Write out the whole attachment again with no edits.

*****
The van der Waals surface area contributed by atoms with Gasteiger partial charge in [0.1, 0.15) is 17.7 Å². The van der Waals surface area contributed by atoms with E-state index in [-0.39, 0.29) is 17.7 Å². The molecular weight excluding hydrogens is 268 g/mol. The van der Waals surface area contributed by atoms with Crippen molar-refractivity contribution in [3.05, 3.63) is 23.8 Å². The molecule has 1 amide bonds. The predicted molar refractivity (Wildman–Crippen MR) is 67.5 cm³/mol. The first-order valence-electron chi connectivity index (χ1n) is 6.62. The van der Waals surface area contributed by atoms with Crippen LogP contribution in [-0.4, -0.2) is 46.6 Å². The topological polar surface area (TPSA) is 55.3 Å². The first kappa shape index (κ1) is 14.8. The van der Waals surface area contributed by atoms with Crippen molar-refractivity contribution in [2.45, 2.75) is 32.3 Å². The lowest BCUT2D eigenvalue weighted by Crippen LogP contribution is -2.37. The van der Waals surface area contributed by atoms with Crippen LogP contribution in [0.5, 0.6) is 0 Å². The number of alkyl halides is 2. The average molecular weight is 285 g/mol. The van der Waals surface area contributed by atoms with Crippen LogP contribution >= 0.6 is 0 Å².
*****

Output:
The van der Waals surface area contributed by atoms with Gasteiger partial charge in [0.1, 0.15) is 17.7 Å². The van der Waals surface area contributed by atoms with E-state index in [-0.39, 0.29) is 17.7 Å². The molecular weight excluding hydrogens is 268 g/mol. The van der Waals surface area contributed by atoms with Crippen molar-refractivity contribution in [3.05, 3.63) is 23.8 Å². The molecule has 1 amide bonds. The predicted molar refractivity (Wildman–Crippen MR) is 67.5 cm³/mol. The first-order valence-electron chi connectivity index (χ1n) is 6.62. The van der Waals surface area contributed by atoms with Crippen LogP contribution in [-0.4, -0.2) is 46.6 Å². The topological polar surface area (TPSA) is 55.3 Å². The first kappa shape index (κ1) is 14.8. The van der Waals surface area contributed by atoms with Crippen molar-refractivity contribution in [2.45, 2.75) is 32.3 Å². The lowest BCUT2D eigenvalue weighted by Crippen LogP contribution is -2.37. The van der Waals surface area contributed by atoms with Crippen LogP contribution in [0.5, 0.6) is 0 Å². The number of alkyl halides is 2. The average molecular weight is 285 g/mol. The van der Waals surface area contributed by atoms with Crippen LogP contribution >= 0.6 is 0 Å².